As a summer intern at JMP, my project involved working with APIs on the web. I had a bit of a learning curve in the first few weeks of the project as I was trying to get different APIs to work in JMP or if it was even possible. I was able to reach a point of understanding when I saw this analogy in a video called What is a RESTful API? Explanation of REST & HTTP:
Imagine you are at a restaurant. You are the consumer/user, the person interacting to get something that you want back from someone else. The waiter who comes to take your order can be likened to an API; the waiter will come and take your order, and take (send) it back to the kitchen (or in this case, the server, or any sort of software the API may be communicating with). When the order is complete (or the software or server gives a response), the waiter will come back and give you your order (fulfill your request). The request is complete!
After I found this analogy, I had a good mental model for how APIs worked.
The focus of my project was to create a JMP add-in that could access REST APIs on the web. I needed to show some working examples and also teach users about REST APIs and help them understand what’s happening behind the scenes as they use the add-in.
The motivation behind this project was the new feature of HTTP Request() in JMP 14. APIs, specifically the architectural style of REST, is something that is still considered to be relatively new. My first challenge was to learn about REST:
A REST, or RESTful API is an API with the components and qualities of a REST architectural style. REST stands for Representation State Transfer and defines a protocol and set of standard operations for how well-designed applications should behave. REST is primarily used by browsers and the framework could be called “the language of the internet”. To be considered RESTful, an application must have six major attributes: client-server architecture, statelessness, cacheability, be a layered system, ability to execute code on demand, and have a uniform interface. From the perspective of the end user, it doesn’t matter much whether an API is RESTful or not, but there are a lot of advantages on the programming side to being RESTful, which is why it has become the standard for APIs.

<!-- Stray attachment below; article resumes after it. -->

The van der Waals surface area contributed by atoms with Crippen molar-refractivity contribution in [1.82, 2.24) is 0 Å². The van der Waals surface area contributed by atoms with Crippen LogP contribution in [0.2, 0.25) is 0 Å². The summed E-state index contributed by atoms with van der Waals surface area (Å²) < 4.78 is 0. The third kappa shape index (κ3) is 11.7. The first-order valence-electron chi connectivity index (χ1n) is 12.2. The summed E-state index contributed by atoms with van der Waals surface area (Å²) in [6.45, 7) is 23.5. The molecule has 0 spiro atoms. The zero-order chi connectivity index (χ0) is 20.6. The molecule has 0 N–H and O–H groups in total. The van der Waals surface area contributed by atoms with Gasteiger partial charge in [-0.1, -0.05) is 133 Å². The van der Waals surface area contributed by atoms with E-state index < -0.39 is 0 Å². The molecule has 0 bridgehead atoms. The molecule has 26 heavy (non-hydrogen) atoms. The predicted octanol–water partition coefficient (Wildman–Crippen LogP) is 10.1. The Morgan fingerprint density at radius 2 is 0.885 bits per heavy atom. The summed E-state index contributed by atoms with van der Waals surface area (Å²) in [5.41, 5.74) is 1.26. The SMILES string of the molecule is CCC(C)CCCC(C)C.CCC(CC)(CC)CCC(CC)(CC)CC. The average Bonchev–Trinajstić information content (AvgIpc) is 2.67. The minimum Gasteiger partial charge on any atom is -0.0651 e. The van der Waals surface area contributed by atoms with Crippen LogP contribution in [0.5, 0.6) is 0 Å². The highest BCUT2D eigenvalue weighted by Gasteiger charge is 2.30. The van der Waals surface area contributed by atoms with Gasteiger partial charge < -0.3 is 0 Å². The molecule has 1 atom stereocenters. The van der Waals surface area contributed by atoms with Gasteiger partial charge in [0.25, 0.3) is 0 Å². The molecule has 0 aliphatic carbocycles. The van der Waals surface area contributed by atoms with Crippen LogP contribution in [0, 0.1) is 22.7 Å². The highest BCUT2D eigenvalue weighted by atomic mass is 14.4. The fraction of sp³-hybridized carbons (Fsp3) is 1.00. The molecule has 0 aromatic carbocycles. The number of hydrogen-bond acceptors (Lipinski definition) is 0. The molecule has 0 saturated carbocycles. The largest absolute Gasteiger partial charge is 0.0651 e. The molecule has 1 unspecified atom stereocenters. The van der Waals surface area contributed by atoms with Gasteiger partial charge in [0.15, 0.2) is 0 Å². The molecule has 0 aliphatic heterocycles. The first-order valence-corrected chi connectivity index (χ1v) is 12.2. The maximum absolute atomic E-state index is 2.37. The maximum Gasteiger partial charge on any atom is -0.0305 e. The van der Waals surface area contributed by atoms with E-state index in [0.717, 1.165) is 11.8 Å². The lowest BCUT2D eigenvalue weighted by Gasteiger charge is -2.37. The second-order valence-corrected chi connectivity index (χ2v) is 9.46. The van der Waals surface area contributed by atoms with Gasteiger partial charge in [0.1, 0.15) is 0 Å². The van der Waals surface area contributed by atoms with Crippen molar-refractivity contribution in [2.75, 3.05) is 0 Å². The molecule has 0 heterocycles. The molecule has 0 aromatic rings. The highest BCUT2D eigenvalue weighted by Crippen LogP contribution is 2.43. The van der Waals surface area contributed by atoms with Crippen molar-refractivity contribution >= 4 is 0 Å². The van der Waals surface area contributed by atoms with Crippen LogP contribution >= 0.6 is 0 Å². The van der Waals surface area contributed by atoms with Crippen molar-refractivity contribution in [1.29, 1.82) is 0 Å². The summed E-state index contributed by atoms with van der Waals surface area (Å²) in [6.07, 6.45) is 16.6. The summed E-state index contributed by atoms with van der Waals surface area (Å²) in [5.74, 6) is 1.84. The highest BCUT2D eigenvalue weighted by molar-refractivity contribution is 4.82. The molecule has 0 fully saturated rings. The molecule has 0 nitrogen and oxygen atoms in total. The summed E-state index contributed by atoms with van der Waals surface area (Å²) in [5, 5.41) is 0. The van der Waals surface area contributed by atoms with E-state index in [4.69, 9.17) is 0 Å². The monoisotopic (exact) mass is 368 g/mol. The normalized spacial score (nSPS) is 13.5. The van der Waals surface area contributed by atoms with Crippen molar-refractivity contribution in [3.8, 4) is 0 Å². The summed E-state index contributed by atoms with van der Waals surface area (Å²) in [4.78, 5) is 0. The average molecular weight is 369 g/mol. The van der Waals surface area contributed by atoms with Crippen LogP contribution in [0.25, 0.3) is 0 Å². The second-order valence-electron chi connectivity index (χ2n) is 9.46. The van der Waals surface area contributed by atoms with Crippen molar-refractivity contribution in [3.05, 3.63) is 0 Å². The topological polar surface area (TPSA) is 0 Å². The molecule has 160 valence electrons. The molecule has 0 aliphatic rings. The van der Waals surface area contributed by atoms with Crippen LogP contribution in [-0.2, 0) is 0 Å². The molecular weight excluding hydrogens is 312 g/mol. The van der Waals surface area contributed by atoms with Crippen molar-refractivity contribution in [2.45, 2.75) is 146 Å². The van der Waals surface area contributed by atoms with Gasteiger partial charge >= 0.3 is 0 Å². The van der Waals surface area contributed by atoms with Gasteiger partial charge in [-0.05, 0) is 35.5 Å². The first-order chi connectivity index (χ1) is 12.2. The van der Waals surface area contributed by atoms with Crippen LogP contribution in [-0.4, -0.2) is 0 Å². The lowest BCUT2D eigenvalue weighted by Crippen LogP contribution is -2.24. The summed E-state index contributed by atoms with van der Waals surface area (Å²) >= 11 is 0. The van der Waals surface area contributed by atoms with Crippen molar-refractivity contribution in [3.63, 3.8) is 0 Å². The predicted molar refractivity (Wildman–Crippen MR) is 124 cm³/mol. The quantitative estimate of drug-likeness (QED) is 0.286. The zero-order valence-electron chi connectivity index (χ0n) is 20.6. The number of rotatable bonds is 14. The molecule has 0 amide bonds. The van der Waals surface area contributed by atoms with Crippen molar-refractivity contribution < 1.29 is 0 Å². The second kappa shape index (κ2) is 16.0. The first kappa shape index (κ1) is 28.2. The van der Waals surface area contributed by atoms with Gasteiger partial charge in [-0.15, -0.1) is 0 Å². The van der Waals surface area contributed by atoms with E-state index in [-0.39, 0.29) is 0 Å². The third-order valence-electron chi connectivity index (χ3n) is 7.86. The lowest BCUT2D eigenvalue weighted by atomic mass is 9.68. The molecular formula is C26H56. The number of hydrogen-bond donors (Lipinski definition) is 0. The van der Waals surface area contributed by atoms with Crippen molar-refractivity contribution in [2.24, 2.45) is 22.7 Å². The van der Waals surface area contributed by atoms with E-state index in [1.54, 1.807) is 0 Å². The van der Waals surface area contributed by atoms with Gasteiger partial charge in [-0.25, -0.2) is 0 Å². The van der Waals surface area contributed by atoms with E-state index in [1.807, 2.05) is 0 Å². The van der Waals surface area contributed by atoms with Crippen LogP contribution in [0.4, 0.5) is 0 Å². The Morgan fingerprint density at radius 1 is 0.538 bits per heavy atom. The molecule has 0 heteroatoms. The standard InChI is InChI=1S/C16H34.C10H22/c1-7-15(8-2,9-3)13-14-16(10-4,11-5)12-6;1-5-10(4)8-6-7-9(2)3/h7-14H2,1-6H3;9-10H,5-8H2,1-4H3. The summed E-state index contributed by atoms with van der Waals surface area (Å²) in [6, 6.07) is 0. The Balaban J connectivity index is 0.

The next challenge I had was with JSL. I wasn’t sure how I wanted to go about creating a UI for the add-in in JSL, so I took a look at Appbuilder for JMP. I decided to work on the add-in using Appbuilder as I could separate the script for the back end from the script for the front end (or in this case, Appbuilder) and organize everything visually.
This is what the final product looks like:
I did research and compiled it into the Help button at the top, for those who want more description of the different authentication methods. It provides a description of each type of authentication we will tackle.
Next was the fun part. I found different APIs to access to utilize within my add-in. The CAT API is my personal favorite, so I used it twice (once for without authentication and once for with). Each time you click Send, a new cat pops up!
After I got the Cat API working, I found several other good examples and included the ones I like best in the add-in.
I especially enjoyed working on the Tumblr example, since it retrieves so much information (the entire tumblr blog). I wasn’t able to make the information that’s retrieved look that pretty, but I think it still does a good job. For anyone wishing to retrieve information on a different Tumblr post, they can switch out the Tumblr blog address in the JSL script here:
The last example was something special. Dropbox is an example that one of the other principal developers had already worked on. I wanted to integrate this example into my add-in to try and make it as user-friendly as possible so that anyone without programming experience could use it. The fact that it can remotely upload a file and folder with the click of a button through JMP still astounds me.
I hope you will try it out. Please leave any questions or comments you have.